disaster management, but can also be used by other actors. By constantly revising and raising
its standards of disaster response, the International Federation can remain a leader in the field
of disaster response, and use its position and experience to advocate with governments and
other organizations for a greater investment in disaster response.
Provision of relief with dignity is the translation of the primary guidelines, particularly the Code of
Conduct and the Humanitarian Charter and Minimum Standards, into specific best practices for
relief operations. The current relief programme aims to outline these best practices for relief, and
ensures that the dignity of the people affected by disasters is upheld and reinforced through
efficient and effective relief programming.
Several National Societies and regional delegations have expressed interest in developing
technical capacity for relief, which will enhance the quality and the efficiency of the relief
interventions. This will be complemented by the proposed relief technical trainings and lessons
Examples of agreed best practices will also be made available to interested National Societies.
These best practices will also inform the development of appropriate programme guidance tools.
A number of case studies of recent relief interventions in different regions including South Asia
and Africa will also be undertaken, using a common methodology focussing on recipient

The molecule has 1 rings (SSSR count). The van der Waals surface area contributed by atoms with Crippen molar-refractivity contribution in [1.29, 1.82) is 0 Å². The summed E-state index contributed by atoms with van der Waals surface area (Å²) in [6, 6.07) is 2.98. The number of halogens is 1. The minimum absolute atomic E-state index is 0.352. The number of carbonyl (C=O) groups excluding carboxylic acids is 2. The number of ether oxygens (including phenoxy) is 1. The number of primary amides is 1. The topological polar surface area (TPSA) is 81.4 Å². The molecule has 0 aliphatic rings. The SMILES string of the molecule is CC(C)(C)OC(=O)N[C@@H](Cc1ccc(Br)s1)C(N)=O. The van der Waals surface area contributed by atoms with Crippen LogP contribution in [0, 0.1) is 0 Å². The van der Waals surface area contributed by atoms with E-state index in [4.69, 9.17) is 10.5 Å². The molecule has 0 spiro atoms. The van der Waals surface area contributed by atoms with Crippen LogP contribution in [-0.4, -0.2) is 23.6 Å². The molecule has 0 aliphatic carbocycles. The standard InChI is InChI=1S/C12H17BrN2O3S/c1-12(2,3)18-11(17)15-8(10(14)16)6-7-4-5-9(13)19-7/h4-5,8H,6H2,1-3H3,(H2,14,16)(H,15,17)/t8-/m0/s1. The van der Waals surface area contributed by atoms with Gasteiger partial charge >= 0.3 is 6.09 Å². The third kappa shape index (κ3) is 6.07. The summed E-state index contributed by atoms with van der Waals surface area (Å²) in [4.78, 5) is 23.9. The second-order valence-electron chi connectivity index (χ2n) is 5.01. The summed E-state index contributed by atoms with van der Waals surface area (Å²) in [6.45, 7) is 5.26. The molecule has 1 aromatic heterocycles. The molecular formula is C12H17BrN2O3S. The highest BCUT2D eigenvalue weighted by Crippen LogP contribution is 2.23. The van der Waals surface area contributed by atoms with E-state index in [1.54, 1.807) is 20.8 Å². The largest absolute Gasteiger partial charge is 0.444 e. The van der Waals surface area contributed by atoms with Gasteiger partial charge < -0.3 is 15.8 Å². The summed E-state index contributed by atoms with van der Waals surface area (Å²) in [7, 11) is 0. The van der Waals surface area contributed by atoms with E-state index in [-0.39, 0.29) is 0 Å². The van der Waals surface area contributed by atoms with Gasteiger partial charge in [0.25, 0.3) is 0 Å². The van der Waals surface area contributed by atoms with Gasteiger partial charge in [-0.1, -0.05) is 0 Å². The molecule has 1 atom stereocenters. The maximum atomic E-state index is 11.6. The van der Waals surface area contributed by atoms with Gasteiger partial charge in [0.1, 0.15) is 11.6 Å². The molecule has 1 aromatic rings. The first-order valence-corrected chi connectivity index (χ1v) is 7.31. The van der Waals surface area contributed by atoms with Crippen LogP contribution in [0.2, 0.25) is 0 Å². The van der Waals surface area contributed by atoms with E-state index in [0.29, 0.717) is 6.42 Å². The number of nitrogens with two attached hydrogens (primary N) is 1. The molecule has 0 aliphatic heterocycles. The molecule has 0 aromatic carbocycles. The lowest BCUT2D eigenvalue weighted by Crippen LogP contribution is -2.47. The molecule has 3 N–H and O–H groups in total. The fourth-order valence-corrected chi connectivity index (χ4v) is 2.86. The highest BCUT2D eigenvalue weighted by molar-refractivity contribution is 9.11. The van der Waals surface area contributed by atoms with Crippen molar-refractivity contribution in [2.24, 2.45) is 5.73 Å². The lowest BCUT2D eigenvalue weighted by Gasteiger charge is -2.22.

households. Support will also be provided for forthcoming FACT, relief ERU and RDRT
workshops in various regions to promote relief programming.
The proposed relief learning strategy will be developed in consultation with key departments,
taking into consideration current approaches to training and capacity building, as well as
discussions which will take place with National Societies through field visits (a minimum of two
locations) where relief operations have recently been undertaken by the International
How we work
The International Federation’s Global Agenda Goals:
activities are aligned with its Reduce the numbers of deaths, injuries and impact from
Global Agenda, which sets out disasters.
four broad goals to meet the Reduce the number of deaths, illnesses and impact from
Federation's mission to "improve diseases and public health emergencies.
the lives of vulnerable people by Increase local community, civil society and Red Cross Red
mobilizing the power of Crescent capacity to address the most urgent situations of
Reduce intolerance, discrimination and social exclusion
and promote respect for diversity and human dignity.
For further information specifically related to this report, please contact:
• In Geneva: Hakan Karay, Senior Officer Relief; Operations Support Department; email:
firstname.lastname@example.org ; phone +41 22 730 4513; and fax: +41 22 733 0395.